Habakkuk, Zephaniah and Haggai
The question of how long will it be until the ultimate restoration of Israel comes up frequently in the Bible (verse 2, Isaiah 6:11-13, Daniel 12:6-13, Zechariah 1:12-17, etc.). A period of seventy years had been specified by the prophet Jeremiah (Jer. 25:11-12, 29:10, Dan. 9:1-2, II Chron. 36:21-22). Some who lived during the Persian empire, after the Jews had been allowed to return to Jerusalem, knew of Jeremiah's prophecy and expected a major restoration of the nation at that time. But the book of Daniel clarified the time frame: the “seventy weeks prophecy” of Daniel 9 indicated that the seventy literal years spoken of by Jeremiah (during which the kingdom of Babylon ruled the world) represented a much greater span of time. Four world-ruling empires would exist between the time of Jeremiah and the time of Israel's ultimate restoration at the second coming of Christ. It would not be until after the the fourth world-ruling empire that Israel would be restored and God’s government would rule earth (Daniel chapters 2, 7). The return of the Jews to Jerusalem as a result of Cyrus' decree (Ezra 1:1-4, seventy years after their exile to Babylon) was simply a model of the ultimate restoration of Israel—the whole scenario was a foreshadow of something yet to happen!
The four world ruling empires, or “beast powers,” are a tool in God's hand—His spanking stick—His means of punishing the world's nations and humbling them. He first sends them upon Israel, then upon the rest of the world. See Isaiah 10:5-7, 15, 20-26; 36:1; 39:1-8, Jeremiah 50:23, 51:20-23. You can apply anything about Assyria to Babylon and the other "beast powers"—the prophecies regarding Assyria were transferred to Babylon because God overthrew Assyria to save Judah when King Hezekiah led his nation into national repentance (II Chron. 29-32). God was saying in effect that Assyria was overthrown, but the punishment is still coming.
So Assyrian prophecy becomes Babylonian prophecy, which in turn (as Daniel 2 shows) continues through the histories of Persia, Greece and right on down into the Roman Empire and its resurrections—that is, to our time today! It’s “the beast that was, is not, and will be again” (Revelation 17:8, 10). These prophecies come right down to the second coming of Jesus Christ! See Jeremiah 50:20-34. When Cyrus overthrew Babylon and set up the Persian Empire in its place, he typified what will happen when Jesus returns to wipe out the entire "beast system" at the end-time (Isaiah 44:28, 45:1, Daniel 2:44, Revelation 18).
A side note: why does God allow His nation to endure so much suffering? Look at the Holocaust and ask, why did God allow the Jews to suffer that much? One thing to remember is that God wants to keep the Israelites humble in this age. They still, to this day, haven’t yet learned to obey God fully (Leviticus 26:40-45, Isaiah 64-65, Ezekiel 2-3, Hosea 1:9, Lam. 5:19-22, Romans 9:25-33, 11:25-32). Undoubtedly, if any of the national Israelites and Jews would wholeheartedly turn to God, He would deliver them (Psalms 81 and 91 are a guarantee of this!).
The principle is: first God uses a "beast power" (Daniel 7) as a "rod of correction" to punish Israel, then when Israel is humbled sufficiently, "Babylon" will be punished and destroyed (Jeremiah 25:12, 51:60-64, Revelation 18:21-24). That is the lesson that comes right down to the end-time. It’s how God works.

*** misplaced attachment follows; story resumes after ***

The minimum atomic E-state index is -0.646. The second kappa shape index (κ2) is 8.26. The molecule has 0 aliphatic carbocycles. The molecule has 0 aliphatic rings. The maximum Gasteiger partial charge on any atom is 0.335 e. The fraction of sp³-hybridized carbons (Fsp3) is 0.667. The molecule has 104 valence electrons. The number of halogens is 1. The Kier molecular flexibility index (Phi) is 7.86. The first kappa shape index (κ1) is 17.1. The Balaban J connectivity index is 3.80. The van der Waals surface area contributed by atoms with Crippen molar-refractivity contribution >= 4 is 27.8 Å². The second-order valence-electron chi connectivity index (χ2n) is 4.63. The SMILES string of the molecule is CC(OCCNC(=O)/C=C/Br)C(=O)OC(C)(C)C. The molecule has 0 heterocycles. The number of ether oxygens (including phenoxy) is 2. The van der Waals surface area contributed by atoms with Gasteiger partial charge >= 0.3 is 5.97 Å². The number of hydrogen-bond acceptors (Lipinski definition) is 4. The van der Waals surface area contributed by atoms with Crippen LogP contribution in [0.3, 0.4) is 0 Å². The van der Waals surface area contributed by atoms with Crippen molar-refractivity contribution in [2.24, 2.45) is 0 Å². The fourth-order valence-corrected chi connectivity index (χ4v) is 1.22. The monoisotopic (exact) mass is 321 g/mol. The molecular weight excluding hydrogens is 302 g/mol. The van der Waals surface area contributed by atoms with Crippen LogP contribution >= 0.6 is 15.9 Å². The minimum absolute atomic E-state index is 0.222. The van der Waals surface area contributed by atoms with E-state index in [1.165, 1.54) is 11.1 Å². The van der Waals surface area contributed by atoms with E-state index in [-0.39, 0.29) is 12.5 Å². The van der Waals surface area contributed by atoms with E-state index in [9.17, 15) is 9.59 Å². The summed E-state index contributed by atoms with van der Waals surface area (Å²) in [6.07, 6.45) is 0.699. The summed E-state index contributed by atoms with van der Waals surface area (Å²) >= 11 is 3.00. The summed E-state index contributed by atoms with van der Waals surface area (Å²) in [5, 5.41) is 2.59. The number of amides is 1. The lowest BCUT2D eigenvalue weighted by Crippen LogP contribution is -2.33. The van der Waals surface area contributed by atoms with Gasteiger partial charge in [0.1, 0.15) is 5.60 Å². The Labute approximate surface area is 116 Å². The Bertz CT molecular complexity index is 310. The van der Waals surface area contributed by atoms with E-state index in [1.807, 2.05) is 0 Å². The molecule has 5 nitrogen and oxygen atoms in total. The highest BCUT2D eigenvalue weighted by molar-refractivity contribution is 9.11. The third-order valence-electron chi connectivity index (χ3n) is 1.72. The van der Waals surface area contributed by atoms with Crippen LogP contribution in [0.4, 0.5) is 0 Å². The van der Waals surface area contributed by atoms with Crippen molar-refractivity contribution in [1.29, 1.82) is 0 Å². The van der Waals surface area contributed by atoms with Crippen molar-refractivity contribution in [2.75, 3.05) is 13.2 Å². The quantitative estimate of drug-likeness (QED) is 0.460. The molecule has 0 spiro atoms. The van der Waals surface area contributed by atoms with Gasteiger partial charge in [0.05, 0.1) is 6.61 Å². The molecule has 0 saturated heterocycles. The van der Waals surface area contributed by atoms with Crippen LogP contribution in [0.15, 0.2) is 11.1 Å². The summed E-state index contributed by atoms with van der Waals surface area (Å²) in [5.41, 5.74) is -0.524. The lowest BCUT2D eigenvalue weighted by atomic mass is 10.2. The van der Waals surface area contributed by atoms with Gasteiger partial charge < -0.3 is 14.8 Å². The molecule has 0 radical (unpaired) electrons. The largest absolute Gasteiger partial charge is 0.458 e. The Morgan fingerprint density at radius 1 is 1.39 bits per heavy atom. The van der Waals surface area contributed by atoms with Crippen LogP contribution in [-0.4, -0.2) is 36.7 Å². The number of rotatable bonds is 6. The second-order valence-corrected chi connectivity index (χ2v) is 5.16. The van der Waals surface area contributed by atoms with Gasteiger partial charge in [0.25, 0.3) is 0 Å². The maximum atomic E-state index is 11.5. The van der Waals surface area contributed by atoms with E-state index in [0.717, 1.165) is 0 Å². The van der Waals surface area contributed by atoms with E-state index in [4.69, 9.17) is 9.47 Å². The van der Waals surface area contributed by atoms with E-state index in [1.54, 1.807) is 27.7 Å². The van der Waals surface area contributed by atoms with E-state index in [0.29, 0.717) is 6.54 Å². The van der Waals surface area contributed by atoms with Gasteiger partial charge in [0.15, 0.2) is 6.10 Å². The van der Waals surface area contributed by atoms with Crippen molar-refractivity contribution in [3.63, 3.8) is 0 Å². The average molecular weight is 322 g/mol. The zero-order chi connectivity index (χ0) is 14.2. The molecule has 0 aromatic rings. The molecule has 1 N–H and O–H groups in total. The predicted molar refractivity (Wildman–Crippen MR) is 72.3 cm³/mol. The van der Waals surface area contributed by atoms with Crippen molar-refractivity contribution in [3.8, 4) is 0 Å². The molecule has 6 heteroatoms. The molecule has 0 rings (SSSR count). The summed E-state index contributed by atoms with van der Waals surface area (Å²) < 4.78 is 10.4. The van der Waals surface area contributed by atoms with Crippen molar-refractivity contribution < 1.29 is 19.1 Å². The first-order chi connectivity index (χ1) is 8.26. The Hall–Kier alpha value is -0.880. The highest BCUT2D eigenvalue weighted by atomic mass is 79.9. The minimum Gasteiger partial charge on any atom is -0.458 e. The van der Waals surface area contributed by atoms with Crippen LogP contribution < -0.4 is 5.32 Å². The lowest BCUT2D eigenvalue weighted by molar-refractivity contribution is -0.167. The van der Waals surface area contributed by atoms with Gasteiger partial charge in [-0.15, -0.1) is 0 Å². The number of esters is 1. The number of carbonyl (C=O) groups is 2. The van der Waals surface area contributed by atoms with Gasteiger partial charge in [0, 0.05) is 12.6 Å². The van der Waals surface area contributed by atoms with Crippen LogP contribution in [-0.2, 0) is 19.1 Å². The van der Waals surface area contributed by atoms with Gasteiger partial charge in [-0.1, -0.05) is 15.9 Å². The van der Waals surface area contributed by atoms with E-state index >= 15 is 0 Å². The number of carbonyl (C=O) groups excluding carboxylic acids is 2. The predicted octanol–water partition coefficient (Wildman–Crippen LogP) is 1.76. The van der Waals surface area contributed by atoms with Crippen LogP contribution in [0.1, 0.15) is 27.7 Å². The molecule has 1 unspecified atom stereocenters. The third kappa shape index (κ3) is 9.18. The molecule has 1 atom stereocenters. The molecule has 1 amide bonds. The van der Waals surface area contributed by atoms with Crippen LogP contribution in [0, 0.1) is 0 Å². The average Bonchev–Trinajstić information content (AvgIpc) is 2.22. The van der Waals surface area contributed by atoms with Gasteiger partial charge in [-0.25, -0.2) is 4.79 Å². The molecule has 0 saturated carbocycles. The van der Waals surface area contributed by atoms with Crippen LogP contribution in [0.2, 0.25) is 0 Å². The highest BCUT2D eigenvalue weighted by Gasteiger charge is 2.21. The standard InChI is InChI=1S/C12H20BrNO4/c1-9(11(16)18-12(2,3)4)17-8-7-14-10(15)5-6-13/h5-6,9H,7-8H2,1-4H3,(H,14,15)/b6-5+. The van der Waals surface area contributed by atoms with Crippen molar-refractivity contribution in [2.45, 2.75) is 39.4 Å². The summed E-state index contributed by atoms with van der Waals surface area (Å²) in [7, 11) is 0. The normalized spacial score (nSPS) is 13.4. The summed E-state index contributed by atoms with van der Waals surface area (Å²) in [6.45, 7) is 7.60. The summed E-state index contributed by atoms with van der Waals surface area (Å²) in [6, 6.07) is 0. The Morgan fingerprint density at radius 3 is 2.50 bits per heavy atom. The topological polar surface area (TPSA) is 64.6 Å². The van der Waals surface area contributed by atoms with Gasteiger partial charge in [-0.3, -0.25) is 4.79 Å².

Now back to Habakkuk. The prophet wanted to know how long it would be until the real thing—how long until Babylon is really wiped out? God’s reply is in chapter 2.
Habakkuk 2:1-4, 14, 20
God's end-time prophecies will come when they come—until then, we have to trust that God will do what He says. We have to have faith, even if Bible prophecy isn't fulfilled in our lifetime. It will come! Wait for it—and be ready for it. You can’t know if perhaps it will come in your time! If it doesn’t come in your life, don’t worry about it. See Hebrews 10:36-39.
That’s the whole message of Habakkuk: always be ready for the second coming of Christ, the Messiah, and the full restoration of Israel to glory, whether or not it comes in your lifetime. It will happen. See Luke 12:35-40, 21:34-36, Mark 13:32-37.
Zephaniah, describing the Day of the Lord, is a response to Habakkuk. A major time of trouble is coming (remember that Habakkuk 2:2-3 says it is certainly coming). Zephaniah 2:2-3 says we should be seeking God and doing His will before the time comes, in order to gain God's protection. There is a real value in knowing God’s plan and obeying Him.
This is just a brief skimming glance at the book's main points. Chapter 3:8-20 is a brief summary of what will happen at the end of this age: first punishment, then restoration, after the human beings who will become the first generation of restored Israel in the world tomorrow have been greatly humbled.
Moses and Aaron are like Joshua and Zerubbabel, in that each set of two men involves a civil leader and a religious leader at a time when God is delivering national Israel from bondage and bringing them to the Promised Land (Canaan). They both symbolize the two witnesses (Revelation 11) who will be full of the spirit and power of Moses and Elijah).